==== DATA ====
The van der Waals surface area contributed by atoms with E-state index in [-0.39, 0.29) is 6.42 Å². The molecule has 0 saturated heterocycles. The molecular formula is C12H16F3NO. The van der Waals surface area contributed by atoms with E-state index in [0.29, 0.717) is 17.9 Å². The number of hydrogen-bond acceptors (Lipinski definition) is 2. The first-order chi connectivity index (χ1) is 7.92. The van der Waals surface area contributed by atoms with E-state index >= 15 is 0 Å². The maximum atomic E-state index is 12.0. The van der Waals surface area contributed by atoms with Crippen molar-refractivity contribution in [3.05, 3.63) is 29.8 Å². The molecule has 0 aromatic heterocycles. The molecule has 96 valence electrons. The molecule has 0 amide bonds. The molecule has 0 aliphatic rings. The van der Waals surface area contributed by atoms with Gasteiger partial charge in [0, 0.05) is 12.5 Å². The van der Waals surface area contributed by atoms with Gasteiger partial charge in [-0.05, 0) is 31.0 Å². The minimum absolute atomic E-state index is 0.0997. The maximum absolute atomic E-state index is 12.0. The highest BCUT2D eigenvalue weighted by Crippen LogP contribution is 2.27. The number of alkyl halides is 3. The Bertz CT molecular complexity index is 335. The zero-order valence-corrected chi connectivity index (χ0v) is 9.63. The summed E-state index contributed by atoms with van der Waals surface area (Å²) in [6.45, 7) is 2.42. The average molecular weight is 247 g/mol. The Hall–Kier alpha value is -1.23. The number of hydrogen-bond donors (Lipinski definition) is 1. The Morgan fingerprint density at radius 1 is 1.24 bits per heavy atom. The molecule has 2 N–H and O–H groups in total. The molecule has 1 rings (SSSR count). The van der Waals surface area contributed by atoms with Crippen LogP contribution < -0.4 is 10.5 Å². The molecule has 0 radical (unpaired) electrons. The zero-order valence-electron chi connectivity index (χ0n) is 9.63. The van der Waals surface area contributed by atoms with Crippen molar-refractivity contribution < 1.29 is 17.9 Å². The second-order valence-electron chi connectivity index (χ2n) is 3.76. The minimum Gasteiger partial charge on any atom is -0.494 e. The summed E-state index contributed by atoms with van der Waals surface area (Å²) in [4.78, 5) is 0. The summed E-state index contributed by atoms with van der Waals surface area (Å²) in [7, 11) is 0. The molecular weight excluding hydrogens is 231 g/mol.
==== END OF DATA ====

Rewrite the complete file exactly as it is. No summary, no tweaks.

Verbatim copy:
The van der Waals surface area contributed by atoms with E-state index in [-0.39, 0.29) is 6.42 Å². The molecule has 0 saturated heterocycles. The molecular formula is C12H16F3NO. The van der Waals surface area contributed by atoms with E-state index in [0.29, 0.717) is 17.9 Å². The number of hydrogen-bond acceptors (Lipinski definition) is 2. The first-order chi connectivity index (χ1) is 7.92. The van der Waals surface area contributed by atoms with E-state index >= 15 is 0 Å². The maximum atomic E-state index is 12.0. The van der Waals surface area contributed by atoms with Crippen molar-refractivity contribution in [3.05, 3.63) is 29.8 Å². The molecule has 0 aromatic heterocycles. The molecule has 96 valence electrons. The molecule has 0 amide bonds. The molecule has 0 aliphatic rings. The van der Waals surface area contributed by atoms with Gasteiger partial charge in [0, 0.05) is 12.5 Å². The van der Waals surface area contributed by atoms with Gasteiger partial charge in [-0.05, 0) is 31.0 Å². The minimum absolute atomic E-state index is 0.0997. The maximum absolute atomic E-state index is 12.0. The highest BCUT2D eigenvalue weighted by Crippen LogP contribution is 2.27. The number of alkyl halides is 3. The Bertz CT molecular complexity index is 335. The zero-order valence-corrected chi connectivity index (χ0v) is 9.63. The summed E-state index contributed by atoms with van der Waals surface area (Å²) in [6.45, 7) is 2.42. The average molecular weight is 247 g/mol. The Hall–Kier alpha value is -1.23. The number of hydrogen-bond donors (Lipinski definition) is 1. The Morgan fingerprint density at radius 1 is 1.24 bits per heavy atom. The molecule has 2 N–H and O–H groups in total. The molecule has 1 rings (SSSR count). The van der Waals surface area contributed by atoms with Crippen LogP contribution < -0.4 is 10.5 Å². The molecule has 0 radical (unpaired) electrons. The zero-order valence-electron chi connectivity index (χ0n) is 9.63. The van der Waals surface area contributed by atoms with Crippen molar-refractivity contribution < 1.29 is 17.9 Å². The second-order valence-electron chi connectivity index (χ2n) is 3.76. The minimum Gasteiger partial charge on any atom is -0.494 e. The summed E-state index contributed by atoms with van der Waals surface area (Å²) in [4.78, 5) is 0. The summed E-state index contributed by atoms with van der Waals surface area (Å²) in [7, 11) is 0. The molecular weight excluding hydrogens is 231 g/mol.